In Defense of Friends

For those who know me now versus the person I was three or four years ago, I’d like to think you’ve noticed a progression of sorts. The Mike Matthews of 2004-2008 was one that rarely bit his tongue. Rarely held back how he really felt. Rarely considered the consequences for the often outlandish (though steeped in truth they may be) comments that I would perhaps choose to reword if I were saying the same thing today.

I am a man today whose ideology hasn’t changed much from then, but my presentation and tone have changed greatly as I try to appeal to various audiences and enact the most positive change possible. I teach. I work with students of wildly varying ability levels. They require heaping amounts of care and encouragement. Positive reinforcement and gentle redirections. Sometimes adults need that gentle redirection.

Enter Evan Quietsch. It pains me to do this, but I feel I must link to an absolutely disgusting and hateful post on a blog that I didn’t know existed until earlier this evening. On top of attacks against me and the work I do with my students, two of my good friends have been fallaciously attacked in a manner that can only be described as wicked and cowardly. And while I generally feel responding to such attacks would give this Evan character more power and attention than he deserves, I do feel it’s absolutely necessary to rebut such outright ridiculous and patently absurd charges and attacks when they’re made public.

Let me first say this to Evan: I’ve tolerated you for long enough. You have infected the (generally) civil Delaware blogosphere with your now-transparent and bilious garbage for far too long. You are an odious individual for whom there is enough of a history of individuals who can attest to your outright thuggishness. Both verbally and on video. This is a man who latched on to the lunacy that was the Christine O’Donnell campaign and acted in absolutely contemptible ways to shield his candidate from being asked difficult questions. See the video here.

This is a man who attacks me as “corrupting 5th graders” without ever setting foot in my classroom. Without ever meeting the students I teach. Without ever meeting the staff with whom I teach. Without ever engaging me in a conversation on education. Ever.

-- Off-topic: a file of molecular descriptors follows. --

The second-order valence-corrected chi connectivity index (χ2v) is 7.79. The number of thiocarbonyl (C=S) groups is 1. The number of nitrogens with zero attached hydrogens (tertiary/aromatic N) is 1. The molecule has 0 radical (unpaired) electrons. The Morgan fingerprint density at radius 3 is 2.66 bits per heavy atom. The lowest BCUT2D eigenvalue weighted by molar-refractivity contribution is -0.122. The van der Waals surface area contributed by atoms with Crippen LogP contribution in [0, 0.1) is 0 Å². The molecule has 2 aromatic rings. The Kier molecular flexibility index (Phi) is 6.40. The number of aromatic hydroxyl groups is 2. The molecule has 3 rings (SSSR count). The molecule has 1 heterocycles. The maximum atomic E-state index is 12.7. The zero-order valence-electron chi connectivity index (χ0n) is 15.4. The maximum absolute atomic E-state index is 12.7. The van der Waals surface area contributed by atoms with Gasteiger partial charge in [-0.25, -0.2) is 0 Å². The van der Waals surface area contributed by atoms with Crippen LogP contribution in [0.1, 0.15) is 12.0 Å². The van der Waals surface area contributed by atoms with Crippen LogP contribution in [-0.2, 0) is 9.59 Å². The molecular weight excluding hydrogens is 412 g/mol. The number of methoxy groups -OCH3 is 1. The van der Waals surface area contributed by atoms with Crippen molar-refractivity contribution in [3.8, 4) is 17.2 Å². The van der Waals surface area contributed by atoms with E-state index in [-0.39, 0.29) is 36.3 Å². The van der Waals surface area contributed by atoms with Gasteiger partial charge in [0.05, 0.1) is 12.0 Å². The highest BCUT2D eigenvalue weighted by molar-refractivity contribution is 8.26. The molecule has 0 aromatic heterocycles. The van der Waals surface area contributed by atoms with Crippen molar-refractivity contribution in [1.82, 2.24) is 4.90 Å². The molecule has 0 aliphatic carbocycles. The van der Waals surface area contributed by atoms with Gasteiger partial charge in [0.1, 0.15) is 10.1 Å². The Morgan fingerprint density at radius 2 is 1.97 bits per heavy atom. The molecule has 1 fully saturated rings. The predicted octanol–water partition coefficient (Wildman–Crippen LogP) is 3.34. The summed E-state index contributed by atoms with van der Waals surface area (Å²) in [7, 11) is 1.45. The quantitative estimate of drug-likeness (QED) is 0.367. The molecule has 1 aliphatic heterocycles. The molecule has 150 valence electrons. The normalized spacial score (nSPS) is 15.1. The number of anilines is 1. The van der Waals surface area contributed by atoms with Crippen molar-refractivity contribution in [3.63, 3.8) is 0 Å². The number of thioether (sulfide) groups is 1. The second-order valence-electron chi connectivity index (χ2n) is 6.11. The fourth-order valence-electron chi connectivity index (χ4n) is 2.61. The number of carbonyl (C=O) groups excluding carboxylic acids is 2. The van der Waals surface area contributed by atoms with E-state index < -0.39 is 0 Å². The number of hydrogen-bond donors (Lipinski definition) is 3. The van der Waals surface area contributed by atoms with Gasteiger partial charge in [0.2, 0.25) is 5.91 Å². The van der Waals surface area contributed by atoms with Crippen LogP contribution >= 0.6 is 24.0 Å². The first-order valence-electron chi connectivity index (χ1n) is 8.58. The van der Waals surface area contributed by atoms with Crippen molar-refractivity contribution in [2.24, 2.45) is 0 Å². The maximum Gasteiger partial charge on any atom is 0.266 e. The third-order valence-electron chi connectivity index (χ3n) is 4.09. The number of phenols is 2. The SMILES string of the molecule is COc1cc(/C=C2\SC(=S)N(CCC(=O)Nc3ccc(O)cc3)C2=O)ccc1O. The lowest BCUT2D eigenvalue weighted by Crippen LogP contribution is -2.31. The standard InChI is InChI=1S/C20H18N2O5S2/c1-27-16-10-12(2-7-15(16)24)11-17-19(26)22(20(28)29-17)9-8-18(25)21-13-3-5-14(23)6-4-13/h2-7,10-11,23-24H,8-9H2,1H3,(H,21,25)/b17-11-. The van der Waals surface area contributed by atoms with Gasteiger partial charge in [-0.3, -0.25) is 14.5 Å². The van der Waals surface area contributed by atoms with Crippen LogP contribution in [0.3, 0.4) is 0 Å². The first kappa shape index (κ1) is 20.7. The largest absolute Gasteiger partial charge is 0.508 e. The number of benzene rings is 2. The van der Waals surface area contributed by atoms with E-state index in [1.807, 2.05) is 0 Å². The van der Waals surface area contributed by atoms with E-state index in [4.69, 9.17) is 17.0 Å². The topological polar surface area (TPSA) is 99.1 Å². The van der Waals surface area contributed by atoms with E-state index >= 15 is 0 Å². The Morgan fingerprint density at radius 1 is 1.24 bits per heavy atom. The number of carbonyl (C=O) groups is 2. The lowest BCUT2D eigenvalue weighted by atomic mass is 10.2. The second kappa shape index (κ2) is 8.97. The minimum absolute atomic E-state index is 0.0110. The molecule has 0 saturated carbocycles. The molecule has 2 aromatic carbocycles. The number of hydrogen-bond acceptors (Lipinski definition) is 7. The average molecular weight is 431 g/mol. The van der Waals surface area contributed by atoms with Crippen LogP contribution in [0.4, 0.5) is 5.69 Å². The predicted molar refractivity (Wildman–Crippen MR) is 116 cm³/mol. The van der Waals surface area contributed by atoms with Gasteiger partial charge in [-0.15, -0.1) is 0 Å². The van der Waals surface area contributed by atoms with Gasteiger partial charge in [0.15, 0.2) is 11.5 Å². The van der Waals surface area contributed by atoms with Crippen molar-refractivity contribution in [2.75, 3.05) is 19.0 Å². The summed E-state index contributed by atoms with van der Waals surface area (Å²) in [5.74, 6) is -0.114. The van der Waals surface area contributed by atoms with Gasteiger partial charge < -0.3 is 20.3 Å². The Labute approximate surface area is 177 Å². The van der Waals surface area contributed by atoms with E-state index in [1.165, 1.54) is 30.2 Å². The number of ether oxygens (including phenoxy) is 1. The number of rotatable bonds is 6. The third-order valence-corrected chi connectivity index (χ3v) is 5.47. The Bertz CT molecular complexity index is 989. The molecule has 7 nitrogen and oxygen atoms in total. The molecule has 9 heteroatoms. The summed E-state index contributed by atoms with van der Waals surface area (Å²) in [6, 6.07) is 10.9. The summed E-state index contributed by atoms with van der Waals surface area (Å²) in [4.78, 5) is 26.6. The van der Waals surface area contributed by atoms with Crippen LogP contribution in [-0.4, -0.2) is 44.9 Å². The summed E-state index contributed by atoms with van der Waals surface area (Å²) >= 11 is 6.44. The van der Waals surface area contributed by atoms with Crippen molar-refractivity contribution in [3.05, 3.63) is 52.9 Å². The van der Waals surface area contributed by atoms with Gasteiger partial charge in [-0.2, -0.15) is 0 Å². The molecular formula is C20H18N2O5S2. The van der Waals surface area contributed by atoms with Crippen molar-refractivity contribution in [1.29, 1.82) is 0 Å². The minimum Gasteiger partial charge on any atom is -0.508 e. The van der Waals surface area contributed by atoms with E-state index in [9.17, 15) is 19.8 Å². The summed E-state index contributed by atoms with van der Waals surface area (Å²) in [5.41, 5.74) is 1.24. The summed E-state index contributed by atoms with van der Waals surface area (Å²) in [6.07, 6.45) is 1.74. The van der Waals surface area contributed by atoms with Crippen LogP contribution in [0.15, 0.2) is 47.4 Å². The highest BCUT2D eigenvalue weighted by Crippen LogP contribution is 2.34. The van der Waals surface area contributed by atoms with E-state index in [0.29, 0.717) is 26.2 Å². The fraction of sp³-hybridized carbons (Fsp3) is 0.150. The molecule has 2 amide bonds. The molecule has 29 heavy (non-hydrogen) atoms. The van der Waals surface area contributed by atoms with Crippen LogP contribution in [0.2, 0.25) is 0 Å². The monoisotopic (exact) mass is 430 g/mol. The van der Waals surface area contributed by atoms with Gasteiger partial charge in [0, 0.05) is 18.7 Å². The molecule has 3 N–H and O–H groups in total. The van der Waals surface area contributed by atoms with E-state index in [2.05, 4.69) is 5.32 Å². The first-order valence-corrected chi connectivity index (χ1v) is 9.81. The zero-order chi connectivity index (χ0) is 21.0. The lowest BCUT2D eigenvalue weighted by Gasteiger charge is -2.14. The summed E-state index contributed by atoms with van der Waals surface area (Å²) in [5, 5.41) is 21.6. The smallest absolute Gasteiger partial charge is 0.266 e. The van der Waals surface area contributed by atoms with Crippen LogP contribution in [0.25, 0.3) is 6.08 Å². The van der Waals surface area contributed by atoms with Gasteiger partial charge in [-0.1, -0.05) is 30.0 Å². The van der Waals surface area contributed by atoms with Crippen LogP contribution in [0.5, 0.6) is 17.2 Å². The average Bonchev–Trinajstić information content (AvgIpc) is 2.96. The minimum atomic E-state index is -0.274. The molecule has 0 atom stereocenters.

This is a man who attacks my good friend Kenny Rivera as being an unfaithful Christian because he dares to ALLEGEDLY question the seeming incongruity of a balls-to-the-wall capitalist system stacked up against the major tenets of Christianity. A man whose hatred for Kenny Rivera is so extreme that he can’t offer more paragraph breaks in his hateful, tortured screed to make the piece of garbage easier to read.

This is a man who has attacked another good friend of mine, Frederika Jenner. I have no reason to defend Jenner here. She can do that herself, though I wouldn’t be surprised if she ultimately doesn’t give a good goddamn about the ridiculousness that has spewed indiscriminately from your microcephalic brain, Evan, to the tips of your fingers and onto the keyboard. In the nearly five years I’ve known Jenner, I’ve come to respect this woman for the lion she is. Get you two in a room together and you will hear her roar, though I must say you wouldn’t be worthy of her presence. I believe you and I have spoken once or twice at public events, Evan. Trust me when I say this: You are no match for Frederika Jenner.

Let me go one step further here, Evan. You have posted this absolutely vicious and hateful piece of garbage having announced yourself as a candidate for public office. You are running as a Republican for the 11th Senate District seat, which is currently held by Senate President Pro Tem Anthony DeLuca. What do you hope to gain by engaging in such outlandish histrionics against three individuals with whom you’ve ostensibly had very little contact? Your base understanding of our political proclivities leads me to believe that your worldview isn’t one in which much dissent is allowed. How will you govern 35,000+ constituents in your district, many of whom perhaps fall into some of the same categories you’ve identified to help launch your attacks against us?

Wait. Don’t answer that. You know why? There isn’t a chance in hell you’ll ever get to the point where you’ll be placing your hand on your precious Bible and taking that oath of office in the Legislative Hall. Ever. You really aren’t worth the time and sleep I’ve lost over this. However, there is a real permanency to this whole Internet beast. As long as your filth has been published then I feel I owe it to the individuals you’ve slandered (myself included) to offer a rational and reasonable response.